Aundrea Johnson would recite the Pledge of Allegiance at public functions when most three-year-olds were still learning their ABCs.
Now, at 10, the fifth grader is already a seasoned community activist. She sought the presidential candidacy of Hillary Clinton in 2016, participates in community rallies and attends Jack and Jill, which teaches leadership skills to black children.
Aundrea’s activism is a family affair, passed down through her grandmother, Pat Pullar, and her mother, Sukari Johnson. Pullar, who currently serves on the Clayton County Board of Elections and Registration, has been involved in political and social causes for more than 50 years, while Johnson chairs the Clayton County Democratic Party.
Both Pullar and Johnson have been active for decades in their local and state Democratic parties. They said getting involved in the local community is more important than ever as the country heads towards midterm elections following the conclusion of the 2020 census and subsequent parliamentary and legislative redistricting.
But they encountered many people who were uninformed or uninformed about political processes, such as the census and redistricting. “We had to explain why the census was important,” Johnson said. Taken every decade, it determines how billions of federal dollars are allocated and how congressional and state legislative maps are redrawn.
In the room
In his 50 years of activism, Pullar has often been in the room for key policy decisions, like the time a group of prominent black media executives in New York came together to raise money for the first Presidential candidacy of Jesse Jackson in 1984.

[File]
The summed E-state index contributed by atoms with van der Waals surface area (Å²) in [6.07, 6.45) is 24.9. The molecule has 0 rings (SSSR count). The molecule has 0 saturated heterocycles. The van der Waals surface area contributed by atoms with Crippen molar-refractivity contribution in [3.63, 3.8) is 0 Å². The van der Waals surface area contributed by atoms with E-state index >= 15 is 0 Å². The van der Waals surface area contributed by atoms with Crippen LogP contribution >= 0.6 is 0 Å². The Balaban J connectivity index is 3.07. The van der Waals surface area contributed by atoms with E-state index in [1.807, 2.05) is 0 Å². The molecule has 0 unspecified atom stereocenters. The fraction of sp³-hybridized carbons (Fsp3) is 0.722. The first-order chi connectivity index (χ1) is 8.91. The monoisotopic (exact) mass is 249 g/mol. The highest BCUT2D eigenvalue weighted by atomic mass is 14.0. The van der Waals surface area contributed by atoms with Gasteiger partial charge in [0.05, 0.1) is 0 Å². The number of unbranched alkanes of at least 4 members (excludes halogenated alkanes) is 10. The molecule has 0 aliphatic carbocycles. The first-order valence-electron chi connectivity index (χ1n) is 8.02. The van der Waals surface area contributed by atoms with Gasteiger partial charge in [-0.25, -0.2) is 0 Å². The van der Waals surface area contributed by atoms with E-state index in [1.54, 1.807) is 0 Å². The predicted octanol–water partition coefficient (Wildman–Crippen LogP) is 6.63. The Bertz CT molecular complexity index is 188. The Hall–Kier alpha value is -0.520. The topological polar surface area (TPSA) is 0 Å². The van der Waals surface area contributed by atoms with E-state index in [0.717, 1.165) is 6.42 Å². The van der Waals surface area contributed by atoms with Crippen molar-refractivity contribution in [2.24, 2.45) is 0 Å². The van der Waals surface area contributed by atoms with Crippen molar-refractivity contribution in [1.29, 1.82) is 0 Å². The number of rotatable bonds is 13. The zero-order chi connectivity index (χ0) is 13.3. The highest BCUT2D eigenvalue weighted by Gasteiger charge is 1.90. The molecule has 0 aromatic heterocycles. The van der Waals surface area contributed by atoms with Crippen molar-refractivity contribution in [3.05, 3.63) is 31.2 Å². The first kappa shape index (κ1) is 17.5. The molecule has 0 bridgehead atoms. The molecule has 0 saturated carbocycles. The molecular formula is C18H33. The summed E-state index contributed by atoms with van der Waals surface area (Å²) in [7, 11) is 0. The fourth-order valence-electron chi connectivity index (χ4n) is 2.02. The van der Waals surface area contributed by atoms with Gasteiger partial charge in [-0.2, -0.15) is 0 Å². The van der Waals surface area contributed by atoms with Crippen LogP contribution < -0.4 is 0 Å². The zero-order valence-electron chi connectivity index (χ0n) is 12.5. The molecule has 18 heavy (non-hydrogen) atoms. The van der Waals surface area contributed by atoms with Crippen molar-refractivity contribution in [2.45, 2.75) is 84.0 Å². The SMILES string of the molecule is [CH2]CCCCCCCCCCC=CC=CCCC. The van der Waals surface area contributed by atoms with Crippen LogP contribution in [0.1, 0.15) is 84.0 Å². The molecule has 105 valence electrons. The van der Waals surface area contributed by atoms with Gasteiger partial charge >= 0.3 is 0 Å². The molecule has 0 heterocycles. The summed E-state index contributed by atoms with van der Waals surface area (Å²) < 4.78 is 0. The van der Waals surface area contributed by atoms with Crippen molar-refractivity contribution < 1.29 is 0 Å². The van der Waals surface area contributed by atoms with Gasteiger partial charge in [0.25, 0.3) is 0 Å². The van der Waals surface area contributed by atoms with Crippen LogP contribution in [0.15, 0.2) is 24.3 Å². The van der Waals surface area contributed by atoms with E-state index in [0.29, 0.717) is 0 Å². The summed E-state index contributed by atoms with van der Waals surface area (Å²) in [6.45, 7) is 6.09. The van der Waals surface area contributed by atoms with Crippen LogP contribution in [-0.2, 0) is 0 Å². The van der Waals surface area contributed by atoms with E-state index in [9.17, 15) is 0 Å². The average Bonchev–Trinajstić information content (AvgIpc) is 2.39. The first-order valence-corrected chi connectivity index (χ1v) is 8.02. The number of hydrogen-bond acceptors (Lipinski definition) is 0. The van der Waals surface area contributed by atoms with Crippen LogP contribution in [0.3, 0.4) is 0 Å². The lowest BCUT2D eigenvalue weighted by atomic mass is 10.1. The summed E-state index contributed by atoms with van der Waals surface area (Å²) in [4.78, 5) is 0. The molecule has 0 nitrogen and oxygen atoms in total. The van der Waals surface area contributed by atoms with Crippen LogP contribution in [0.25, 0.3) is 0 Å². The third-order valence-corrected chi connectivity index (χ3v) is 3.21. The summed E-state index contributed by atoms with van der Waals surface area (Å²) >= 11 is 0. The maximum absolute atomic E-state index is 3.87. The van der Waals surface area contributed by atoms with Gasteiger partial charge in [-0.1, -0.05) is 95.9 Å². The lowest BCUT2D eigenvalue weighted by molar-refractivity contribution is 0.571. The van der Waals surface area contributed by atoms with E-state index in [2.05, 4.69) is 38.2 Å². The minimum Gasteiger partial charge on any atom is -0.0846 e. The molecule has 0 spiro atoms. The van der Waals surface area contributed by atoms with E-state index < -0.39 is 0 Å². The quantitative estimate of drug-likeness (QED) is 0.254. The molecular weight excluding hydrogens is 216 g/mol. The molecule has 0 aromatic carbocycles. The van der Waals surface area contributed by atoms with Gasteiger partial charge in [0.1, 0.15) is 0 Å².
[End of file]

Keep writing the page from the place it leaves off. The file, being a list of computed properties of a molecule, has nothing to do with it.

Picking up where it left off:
“Jesse Jackson was writing this stuff on a yellow block that I typed on my Selectric typewriter,” Pullar said. Atlanta Civic Circle. “During his campaign, I raised $250 to five dollars at a time in the Bronx.”
Pullar has worked or consulted on campaigns for some big names in Georgia and American politics: former Congresswoman Cynthia McKinney, DeKalb County CEO Michael Thurmond’s successful past bids for Commissioner of work ; and the successful campaigns of the late David Poythress as Secretary of State and Commissioner of Labour.
She worked on the presidential campaigns of Barack Obama and Hillary Clinton, serving as Georgia’s delegate to the 2016 Democratic National Convention. Pullar was also one of the legions of people who worked to bring the 1996 Olympics to Atlanta.
“I always felt like I had to stay involved,” Pullar said. She also brought her teenage daughter, Johnson, to her various duties, including a memorable encounter with Jimmy and Rosalyn Carter at the Cherry Blossom Festival in Washington, D.C. in the mid-1990s.
“I’ve been trolling her for a while,” Pullar joked.
Like most teenagers forced to follow a parent, Johnson was initially uninterested. “I was one of those kids who didn’t want to go. She was dragging me, and I was like no,” Johnson said. Atlanta Civic Circle.
“But I would go with her to those meetings and then I would do some advocacy work,” she added. “When she started doing campaigns, I started volunteering.”
It wasn’t until Johnson went to Tuskegee University, a historically black university, in 1997 that the importance of activism was realized. [Black people] went through,” she said.